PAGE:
The Trouble With Rubrics

I used to be a practioner of Standards Based Grading (SBG). It was a step away from traditional grades and an important move as it helped signal to me the meaninglessness of traditional grading systems. In the midst of this, one of my colleagues would often talk about “Heberts effrots to rubricize the world.” At the time, I took it as a badge of honor: “That’s right. Everything in my course exists on a rubric. Students know exactly where they stand in each of the areas I deem important.”

Over time, however, I came to realize two things:

1. Standards Based Grading was still an attempt to quantify student learning. At the end of the day, I’m unconvinced that something as complicated as “learning” can be quantified. If it can be done, I’m pretty sure it’s not something that can be easily done, and I need someone to teach me this advanced skill.

2. That final phrase of my “badge of honor” statement above really began to bother me: “…the areas I deem important.” To be sure, I’m the expert in my classroom, but when we’re talking about textual interpretation why should we only focus on what the teacher deems important? Shouldn’t we consider what the students deem important?

These two insights caused the demise of rubrics in my classroom. First, I was still finding it difficult to assign some kind of point value to something like “Creativity.” How do I measure that? Once measured, how do I determine how that measurement should fit into the student’s overall grade for the assignment? For the grading period? For the year?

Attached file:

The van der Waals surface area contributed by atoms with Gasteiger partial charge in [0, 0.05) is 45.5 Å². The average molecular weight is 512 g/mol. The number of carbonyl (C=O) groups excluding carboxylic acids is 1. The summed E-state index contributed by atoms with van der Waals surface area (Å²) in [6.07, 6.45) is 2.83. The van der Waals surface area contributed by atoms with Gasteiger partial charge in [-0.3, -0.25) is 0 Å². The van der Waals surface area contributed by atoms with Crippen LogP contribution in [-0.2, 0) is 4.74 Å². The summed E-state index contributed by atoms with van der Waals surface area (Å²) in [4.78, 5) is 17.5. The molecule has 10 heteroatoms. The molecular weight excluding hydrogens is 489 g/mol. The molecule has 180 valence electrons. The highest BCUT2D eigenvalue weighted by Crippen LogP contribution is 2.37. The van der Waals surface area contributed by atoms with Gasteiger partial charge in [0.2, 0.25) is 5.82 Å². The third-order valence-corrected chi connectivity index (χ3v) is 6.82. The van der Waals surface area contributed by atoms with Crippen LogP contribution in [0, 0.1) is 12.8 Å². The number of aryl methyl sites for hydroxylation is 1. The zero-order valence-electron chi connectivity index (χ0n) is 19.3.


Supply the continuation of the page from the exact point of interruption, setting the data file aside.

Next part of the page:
Second, I really want my classroom to be open to new possibilities. This is where rubrics really let me down. If all that matters on a given assignment are the things that I deem important, then I’m squashing the creativity and intellectual firepower of my students. I’m not giving them the option to color outside the lines. I hate that!

When we give a student a rubric, what we are saying is: “These are the things that matter. Only pay attention to them. Please and thank you.”

How awful is that?

That’s certainly not how I want to be treated! I want my independent thoughts to be valued. I want others to see what I think is important. Surely, my students feel the same way.

Rubrics work like a box. The things that go inside the box are valuable; the things that don’t are not. If we want to inspire creativity and outside-the-box thinking, then we shouldn’t trap students by putting them inside the box that they are supposed to get out of!

Rather than providing rubrics for the class or for individual assignments, I now give students prompts for assignments and then make comments on their work to let them know what I felt was effective and what wasn’t. I want students to enter into a conversation with me about this. Why did I think it was effective? Why not? Why did you, student, think it would be effective?

If we’re going to encourage students to be independent thinkers, then we need to encourage them to think independently and this includes allowing them to explore what they think is valuable.

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